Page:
New observations of the Mars-bound Asteroid 2007 WD5 have allowed astronomers to refine their predictions for the space rock's position during its red planet rendezvous on Jan. 30, according an update by NASA's Near-Earth Object (NEO) program office.
"As a result, the impact probability has dropped dramatically, to approximately 0.01 percent or 1-in-10,000 odds, effectively ruling out the possible collision with Mars," researchers said in the Jan. 9 report.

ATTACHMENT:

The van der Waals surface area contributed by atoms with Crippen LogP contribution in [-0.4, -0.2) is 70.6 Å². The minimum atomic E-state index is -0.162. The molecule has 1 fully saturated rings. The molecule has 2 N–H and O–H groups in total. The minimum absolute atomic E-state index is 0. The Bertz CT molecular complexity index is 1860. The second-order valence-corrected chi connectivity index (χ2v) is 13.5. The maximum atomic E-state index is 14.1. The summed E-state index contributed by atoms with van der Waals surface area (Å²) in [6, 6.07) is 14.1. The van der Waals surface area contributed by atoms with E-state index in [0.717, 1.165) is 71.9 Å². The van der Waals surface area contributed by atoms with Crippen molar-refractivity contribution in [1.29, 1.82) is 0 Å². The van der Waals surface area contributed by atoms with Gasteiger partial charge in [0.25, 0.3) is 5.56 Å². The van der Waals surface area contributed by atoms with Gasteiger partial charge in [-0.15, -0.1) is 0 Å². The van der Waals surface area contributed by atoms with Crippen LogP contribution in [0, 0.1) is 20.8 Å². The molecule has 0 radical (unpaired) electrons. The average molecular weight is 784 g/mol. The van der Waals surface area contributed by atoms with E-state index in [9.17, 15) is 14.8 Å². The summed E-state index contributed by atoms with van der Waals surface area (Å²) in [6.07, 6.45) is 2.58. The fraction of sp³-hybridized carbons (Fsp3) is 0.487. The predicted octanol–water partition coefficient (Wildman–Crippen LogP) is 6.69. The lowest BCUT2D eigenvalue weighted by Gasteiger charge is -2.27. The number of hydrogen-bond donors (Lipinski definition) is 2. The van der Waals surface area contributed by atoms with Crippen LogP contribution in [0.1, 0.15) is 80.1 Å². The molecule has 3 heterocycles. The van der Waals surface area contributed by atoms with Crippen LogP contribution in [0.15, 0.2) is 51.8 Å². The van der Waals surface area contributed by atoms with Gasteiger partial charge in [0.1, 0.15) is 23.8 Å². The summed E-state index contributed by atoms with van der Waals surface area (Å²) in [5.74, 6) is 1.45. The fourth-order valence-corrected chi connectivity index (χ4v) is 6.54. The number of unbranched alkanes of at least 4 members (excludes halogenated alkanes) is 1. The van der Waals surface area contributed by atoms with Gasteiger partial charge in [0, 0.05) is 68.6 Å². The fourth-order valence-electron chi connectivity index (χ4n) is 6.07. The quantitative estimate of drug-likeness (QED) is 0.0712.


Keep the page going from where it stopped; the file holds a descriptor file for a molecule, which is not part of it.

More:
The new odds were released one day after astronomers with NASA's NEO office at the Jet Propulsion Laboratory (JPL) in Pasadena, Calif., lowered 2007 WD5's chances of striking Mars from 3.6 percent to 2.5 percent, or about a 1-in-40 chance, on Tuesday. After analyzing results from a new round of observations between Jan. 5 and Jan. 8, scientists now estimate the asteroid will make its closest pass by Mars at a maximum distance of about 16,155 miles (26,000 km).
Thursday, January 10, 2008
The asteroid will miss Mars
From Space.com here: